Master’s Degrees, Film Festivals and Life in General

I haven’t updated this in a while, and for that, I do apologise. I’ve been busy. Between trying to get a masters degree, living in my car for three hours a day every day and my first grad job, I’ve been swamped.

So let me catch you up. My MA is still, very much, go. But if you were to ask my lecturers, they’d probably express a deep concern that I’m not engaging. I am. I just can’t seem to find the time to actually type up the screeds of notes I’ve speed-written at my desk before work, sprawled across ten different notebooks. In part, this is because I can’t seem to find the time or the energy to think and right now, it seems like the most daunting task I’ve ever undertaken, just to pull all of these different strands together into a coherent argument and a strong body of work. But the work’s there. I’ve thought about it, read about it, thought about it some more. But I don’t feel ready, or even feel like sharing it.

In all honesty, I’m just tired and sick of wasting time on things that are never going to bear some semblance of a benefit to me. And if you drill that down, that extends to emails or drafts I’d rather keep to myself. I’m happy working on this on my own until it comes to fruition. In my weary state, with no time to think, that is probably the biggest conclusion I’ve drawn from the experience of working on this project. It’s an important life lesson too. You need to invest in things that benefit you, and take care of you.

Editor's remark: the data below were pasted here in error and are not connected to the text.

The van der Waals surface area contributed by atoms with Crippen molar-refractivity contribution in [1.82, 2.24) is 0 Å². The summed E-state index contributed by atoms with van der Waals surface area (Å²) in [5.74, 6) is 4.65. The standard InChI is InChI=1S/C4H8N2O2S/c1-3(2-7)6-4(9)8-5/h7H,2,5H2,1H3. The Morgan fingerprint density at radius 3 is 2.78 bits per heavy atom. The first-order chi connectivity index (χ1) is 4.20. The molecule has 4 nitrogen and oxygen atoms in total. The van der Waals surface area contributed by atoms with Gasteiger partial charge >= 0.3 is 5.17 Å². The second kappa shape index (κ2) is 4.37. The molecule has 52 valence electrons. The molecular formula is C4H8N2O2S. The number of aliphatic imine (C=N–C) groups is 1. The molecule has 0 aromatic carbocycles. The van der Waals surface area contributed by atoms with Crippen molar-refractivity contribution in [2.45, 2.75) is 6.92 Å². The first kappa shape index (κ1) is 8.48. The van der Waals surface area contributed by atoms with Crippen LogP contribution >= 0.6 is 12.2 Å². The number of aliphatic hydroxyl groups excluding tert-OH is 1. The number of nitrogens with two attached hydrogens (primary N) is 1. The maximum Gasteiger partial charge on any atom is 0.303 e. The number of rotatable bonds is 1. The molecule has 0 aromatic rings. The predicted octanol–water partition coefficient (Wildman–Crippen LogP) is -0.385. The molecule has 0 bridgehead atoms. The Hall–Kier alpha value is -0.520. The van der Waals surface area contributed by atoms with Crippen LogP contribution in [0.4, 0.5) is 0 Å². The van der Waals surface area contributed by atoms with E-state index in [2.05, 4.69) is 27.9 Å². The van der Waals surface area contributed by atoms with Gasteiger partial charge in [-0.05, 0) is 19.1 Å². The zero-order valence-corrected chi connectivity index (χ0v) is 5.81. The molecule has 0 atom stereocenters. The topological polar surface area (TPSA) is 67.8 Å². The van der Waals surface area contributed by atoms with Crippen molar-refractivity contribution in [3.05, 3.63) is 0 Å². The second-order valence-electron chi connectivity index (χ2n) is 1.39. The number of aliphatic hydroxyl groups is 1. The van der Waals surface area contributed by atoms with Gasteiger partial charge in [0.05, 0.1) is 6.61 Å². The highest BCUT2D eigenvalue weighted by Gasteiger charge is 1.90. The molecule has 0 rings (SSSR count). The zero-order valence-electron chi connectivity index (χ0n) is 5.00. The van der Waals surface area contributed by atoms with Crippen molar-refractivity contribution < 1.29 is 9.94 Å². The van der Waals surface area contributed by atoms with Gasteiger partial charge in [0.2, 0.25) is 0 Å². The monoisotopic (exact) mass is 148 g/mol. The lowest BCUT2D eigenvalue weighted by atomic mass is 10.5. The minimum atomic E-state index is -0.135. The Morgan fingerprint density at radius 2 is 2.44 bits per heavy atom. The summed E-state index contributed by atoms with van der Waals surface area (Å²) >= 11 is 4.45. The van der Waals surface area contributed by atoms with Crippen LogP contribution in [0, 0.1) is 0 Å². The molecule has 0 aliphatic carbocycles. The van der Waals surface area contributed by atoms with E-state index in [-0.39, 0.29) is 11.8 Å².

But it’s not all bad. The project itself has taken an exciting turn. Born from the discovery that, prior to its film adaptation, ‘Filth’ had a short life on the stage. In the form of a one-man monologue. Truthfully, between this work – in all its iterations – and stories dominating news coverage today, I feel like I’ve found the perfect foundation for the next phase of telling the ‘Cultists’ story. It’s current form is a series of four monologues corresponding to my four, foul and unstable characters. And that, to me, is exciting.

And that’s what I’m saying. If I hadn’t got the sads one night and decided to take time out to watch ‘Filth’, I probably wouldn’t have decided to take the project in that particular direction.

I consider everything – experience – an important part of my process as a writer. From attending the Glasgow Film Festival this year (which I’ll try and keep you posted on), to my job; it all helps.

Probably the biggest piece of news I have to offer you is that I’ve landed my first graduate job. I don’t work as a writer, no, but I do work in film. Every day, I count my blessings for that; the proof that six years at university weren’t a waste of time. Even when I’m sitting in traffic on a Monday morning, I’m always looking forward to the day, not dreading it like I did with previous jobs. I’m in a good place.

Update done. Keep your eyes peeled for a riveting analysis of Wim Wenders’ latest cinematic offering, staring Glasgow’s finest, James McAvoy, and the stunning Alicia Vikander, ‘Submergence.’

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